ByAdam M. Zaretsky
Without a doubt, the 1990s was the decade of the American worker. Between 1990 and 1999, labor productivity—that is, output per hour of all persons working—in the nonfarm business sector grew at an average rate of 1.9 percent per year. That was half of a percentage point higher than the average growth rate in the 1980s.
What could cause such an increase? Either improvements in technology or changes in the production process that would enable workers to get more done in the same amount of time or the same amount done in less time. In either case, the end result is the same: more output per hour from workers, which is good for everyone. Why? Because higher productivity in a particular sector of the economy—or in the economy as a whole—means resources that can then be put to use elsewhere are freed up, which drives economic growth and leads to higher wages and income. The U.S. economy excelled at this task in the 1990s.
What change might have caused the increase in productivity growth in the 1990s? This question is easier asked than answered. The data do show, however, that while productivity was growing around 1.9 percent a year during the decade, employment at private nonfarm businesses was also growing an average of 1.9 percent a year. One might mistakenly believe, then, that productivity was rising each year only because more workers (mixed with more capital) were on the job, and not because technological changes enabled workers to become better at what they were doing. In other words, it was simply more jobs, not more-productive workers, driving the growth.
This conclusion is wrong for a fundamental reason related to the difference between increases in production and increases in productivity. If a firm hires more workers and, consequently, produces more output, production has increased, but not necessarily productivity. Increases in productivity occur only when the current work force is able to produce more output in the same amount of time, not just when more workers show up at the plant (along with additional capital) and then produce more output. Thus, for productivity growth to have increased half of a percentage point between the 1980s and 1990s, an improvement in either technology or the production process must have occurred. In other words, a change must have ensued that enabled workers to become better at what they do.1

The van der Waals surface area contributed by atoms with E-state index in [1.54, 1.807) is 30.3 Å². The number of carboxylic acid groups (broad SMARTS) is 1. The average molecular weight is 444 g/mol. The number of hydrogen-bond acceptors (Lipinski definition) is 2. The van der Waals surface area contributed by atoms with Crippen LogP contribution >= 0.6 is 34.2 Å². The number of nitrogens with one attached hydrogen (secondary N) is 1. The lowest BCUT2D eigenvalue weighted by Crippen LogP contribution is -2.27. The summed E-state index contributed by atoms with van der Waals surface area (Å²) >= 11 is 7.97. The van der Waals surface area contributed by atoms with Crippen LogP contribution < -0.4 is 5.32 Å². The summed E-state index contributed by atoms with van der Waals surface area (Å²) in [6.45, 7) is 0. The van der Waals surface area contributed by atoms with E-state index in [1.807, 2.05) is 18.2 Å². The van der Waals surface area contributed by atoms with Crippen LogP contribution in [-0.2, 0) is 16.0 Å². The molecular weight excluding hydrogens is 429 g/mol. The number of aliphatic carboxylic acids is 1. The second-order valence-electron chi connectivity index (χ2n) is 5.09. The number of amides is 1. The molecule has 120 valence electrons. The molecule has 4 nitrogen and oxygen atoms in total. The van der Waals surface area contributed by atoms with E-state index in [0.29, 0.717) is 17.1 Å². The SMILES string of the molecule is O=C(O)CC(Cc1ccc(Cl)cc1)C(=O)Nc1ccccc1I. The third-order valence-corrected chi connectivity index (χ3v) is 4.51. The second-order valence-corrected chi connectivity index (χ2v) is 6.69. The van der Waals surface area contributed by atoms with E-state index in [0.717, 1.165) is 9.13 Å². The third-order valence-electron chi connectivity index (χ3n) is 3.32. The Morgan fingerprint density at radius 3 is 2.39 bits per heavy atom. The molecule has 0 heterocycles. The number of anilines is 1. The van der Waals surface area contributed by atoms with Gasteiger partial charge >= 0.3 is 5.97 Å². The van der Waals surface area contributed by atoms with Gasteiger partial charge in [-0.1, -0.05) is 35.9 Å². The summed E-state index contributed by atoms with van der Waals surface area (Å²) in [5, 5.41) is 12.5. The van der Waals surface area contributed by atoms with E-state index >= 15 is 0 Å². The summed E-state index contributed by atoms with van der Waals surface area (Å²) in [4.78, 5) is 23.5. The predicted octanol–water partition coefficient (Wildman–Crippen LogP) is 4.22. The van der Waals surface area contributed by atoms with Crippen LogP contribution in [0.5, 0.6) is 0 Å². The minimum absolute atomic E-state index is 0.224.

Another way to see this is to look at employment and productivity growth rates across the two decades. In the 1980s, private, nonfarm employment grew an average of 2 percent each year—marginally faster than in the 1990s—while productivity was growing only 1.4 percent a year on average—half of a percentage point slower than in the 1990s. With employment growth remaining basically unchanged between the decades, and average productivity growth jumping half of a percentage point, it's logical to conclude that a change ensued that enabled workers to become better at what they do. So is this the end of the story? Not exactly.
Economists know that actually measuring productivity is extremely difficult, especially when the economy is broken into its major sectors—manufacturing and nonmanufacturing. Of the two, manufacturing is the easier sector to work with because firms in this sector produce concrete, physical output that can be counted. The task should be simple then: 1) count all the output, and 2) count the number of hours the workers spent producing the output.
Productivity at nonmanufacturing firms, on the other hand, is more difficult to gauge because these firms do not produce physical, concrete output that can be counted. For example, how should the output of a nurse, a teacher or—here's a scary thought—an economist be measured? The best that analysts can do is to try to value the amount of time these workers spend producing their services and then use this figure as an estimate of the value of their output. Although not exactly precise, it beats guessing. Because of this measurement predicament, the Bureau of Labor Statistics does not publish productivity data for nonmanufacturing firms; instead, it focuses more on the business sector (the whole economy minus government), the nonfarm business sector and the manufacturing sector, which is part of the other two.